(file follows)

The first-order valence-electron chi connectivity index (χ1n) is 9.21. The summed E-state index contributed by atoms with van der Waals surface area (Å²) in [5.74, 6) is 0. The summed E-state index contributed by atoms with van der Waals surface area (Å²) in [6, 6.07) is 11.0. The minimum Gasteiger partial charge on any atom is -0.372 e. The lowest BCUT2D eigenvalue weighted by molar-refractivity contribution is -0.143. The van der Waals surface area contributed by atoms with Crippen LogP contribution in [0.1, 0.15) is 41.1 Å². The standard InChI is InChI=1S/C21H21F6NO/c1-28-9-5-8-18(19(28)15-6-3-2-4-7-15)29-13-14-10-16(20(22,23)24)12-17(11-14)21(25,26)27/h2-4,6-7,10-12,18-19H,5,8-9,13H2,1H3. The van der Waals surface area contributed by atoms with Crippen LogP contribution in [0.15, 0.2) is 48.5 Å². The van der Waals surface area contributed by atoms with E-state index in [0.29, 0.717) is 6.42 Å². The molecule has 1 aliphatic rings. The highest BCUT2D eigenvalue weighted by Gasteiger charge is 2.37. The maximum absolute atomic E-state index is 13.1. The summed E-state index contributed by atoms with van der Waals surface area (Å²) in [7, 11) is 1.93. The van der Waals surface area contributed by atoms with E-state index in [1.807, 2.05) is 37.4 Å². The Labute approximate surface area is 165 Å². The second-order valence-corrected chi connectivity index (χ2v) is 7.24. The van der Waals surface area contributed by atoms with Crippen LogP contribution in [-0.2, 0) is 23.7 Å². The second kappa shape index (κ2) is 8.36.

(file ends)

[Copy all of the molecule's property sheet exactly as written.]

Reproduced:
The first-order valence-electron chi connectivity index (χ1n) is 9.21. The summed E-state index contributed by atoms with van der Waals surface area (Å²) in [5.74, 6) is 0. The summed E-state index contributed by atoms with van der Waals surface area (Å²) in [6, 6.07) is 11.0. The minimum Gasteiger partial charge on any atom is -0.372 e. The lowest BCUT2D eigenvalue weighted by molar-refractivity contribution is -0.143. The van der Waals surface area contributed by atoms with Crippen LogP contribution in [0.1, 0.15) is 41.1 Å². The standard InChI is InChI=1S/C21H21F6NO/c1-28-9-5-8-18(19(28)15-6-3-2-4-7-15)29-13-14-10-16(20(22,23)24)12-17(11-14)21(25,26)27/h2-4,6-7,10-12,18-19H,5,8-9,13H2,1H3. The van der Waals surface area contributed by atoms with Crippen LogP contribution in [0.15, 0.2) is 48.5 Å². The van der Waals surface area contributed by atoms with E-state index in [0.29, 0.717) is 6.42 Å². The molecule has 1 aliphatic rings. The highest BCUT2D eigenvalue weighted by Gasteiger charge is 2.37. The maximum absolute atomic E-state index is 13.1. The summed E-state index contributed by atoms with van der Waals surface area (Å²) in [7, 11) is 1.93. The van der Waals surface area contributed by atoms with E-state index in [1.807, 2.05) is 37.4 Å². The Labute approximate surface area is 165 Å². The second-order valence-corrected chi connectivity index (χ2v) is 7.24. The van der Waals surface area contributed by atoms with Crippen LogP contribution in [-0.2, 0) is 23.7 Å². The second kappa shape index (κ2) is 8.36.